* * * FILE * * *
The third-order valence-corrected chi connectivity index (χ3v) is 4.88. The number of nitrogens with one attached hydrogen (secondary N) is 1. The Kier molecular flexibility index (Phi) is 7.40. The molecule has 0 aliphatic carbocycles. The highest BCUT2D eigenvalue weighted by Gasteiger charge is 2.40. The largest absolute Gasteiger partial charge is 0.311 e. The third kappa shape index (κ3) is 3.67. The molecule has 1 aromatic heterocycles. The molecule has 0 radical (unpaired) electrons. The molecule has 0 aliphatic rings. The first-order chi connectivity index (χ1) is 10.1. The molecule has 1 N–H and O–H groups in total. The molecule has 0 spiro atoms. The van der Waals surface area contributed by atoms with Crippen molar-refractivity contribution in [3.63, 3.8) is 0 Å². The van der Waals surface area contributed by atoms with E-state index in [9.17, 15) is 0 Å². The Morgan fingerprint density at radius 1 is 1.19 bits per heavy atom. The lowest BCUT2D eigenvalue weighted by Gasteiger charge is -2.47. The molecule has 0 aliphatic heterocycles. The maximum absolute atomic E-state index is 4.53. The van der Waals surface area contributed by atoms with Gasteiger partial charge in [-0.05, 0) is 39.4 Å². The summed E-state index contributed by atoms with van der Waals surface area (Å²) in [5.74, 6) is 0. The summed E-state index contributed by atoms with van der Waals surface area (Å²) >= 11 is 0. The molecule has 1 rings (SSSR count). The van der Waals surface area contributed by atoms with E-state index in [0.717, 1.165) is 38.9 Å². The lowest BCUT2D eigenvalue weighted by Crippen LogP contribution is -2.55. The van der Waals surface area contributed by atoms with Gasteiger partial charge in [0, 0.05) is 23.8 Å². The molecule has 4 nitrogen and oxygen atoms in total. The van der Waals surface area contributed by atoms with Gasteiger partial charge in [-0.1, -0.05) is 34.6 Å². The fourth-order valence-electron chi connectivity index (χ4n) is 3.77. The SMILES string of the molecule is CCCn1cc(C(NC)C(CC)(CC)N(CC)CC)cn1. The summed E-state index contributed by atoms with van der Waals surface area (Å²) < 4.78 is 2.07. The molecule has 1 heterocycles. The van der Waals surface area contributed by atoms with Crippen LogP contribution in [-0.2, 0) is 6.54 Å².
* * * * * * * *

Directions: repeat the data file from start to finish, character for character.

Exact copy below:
The third-order valence-corrected chi connectivity index (χ3v) is 4.88. The number of nitrogens with one attached hydrogen (secondary N) is 1. The Kier molecular flexibility index (Phi) is 7.40. The molecule has 0 aliphatic carbocycles. The highest BCUT2D eigenvalue weighted by Gasteiger charge is 2.40. The largest absolute Gasteiger partial charge is 0.311 e. The third kappa shape index (κ3) is 3.67. The molecule has 1 aromatic heterocycles. The molecule has 0 radical (unpaired) electrons. The molecule has 0 aliphatic rings. The first-order chi connectivity index (χ1) is 10.1. The molecule has 1 N–H and O–H groups in total. The molecule has 0 spiro atoms. The van der Waals surface area contributed by atoms with Crippen molar-refractivity contribution in [3.63, 3.8) is 0 Å². The van der Waals surface area contributed by atoms with E-state index in [9.17, 15) is 0 Å². The Morgan fingerprint density at radius 1 is 1.19 bits per heavy atom. The lowest BCUT2D eigenvalue weighted by Gasteiger charge is -2.47. The molecule has 0 aliphatic heterocycles. The maximum absolute atomic E-state index is 4.53. The van der Waals surface area contributed by atoms with Gasteiger partial charge in [-0.05, 0) is 39.4 Å². The summed E-state index contributed by atoms with van der Waals surface area (Å²) in [5.74, 6) is 0. The summed E-state index contributed by atoms with van der Waals surface area (Å²) >= 11 is 0. The molecule has 1 rings (SSSR count). The van der Waals surface area contributed by atoms with E-state index in [0.717, 1.165) is 38.9 Å². The lowest BCUT2D eigenvalue weighted by Crippen LogP contribution is -2.55. The van der Waals surface area contributed by atoms with Gasteiger partial charge in [0, 0.05) is 23.8 Å². The molecule has 4 nitrogen and oxygen atoms in total. The van der Waals surface area contributed by atoms with Gasteiger partial charge in [-0.1, -0.05) is 34.6 Å². The fourth-order valence-electron chi connectivity index (χ4n) is 3.77. The SMILES string of the molecule is CCCn1cc(C(NC)C(CC)(CC)N(CC)CC)cn1. The summed E-state index contributed by atoms with van der Waals surface area (Å²) < 4.78 is 2.07. The molecule has 1 heterocycles. The van der Waals surface area contributed by atoms with Crippen LogP contribution in [-0.2, 0) is 6.54 Å².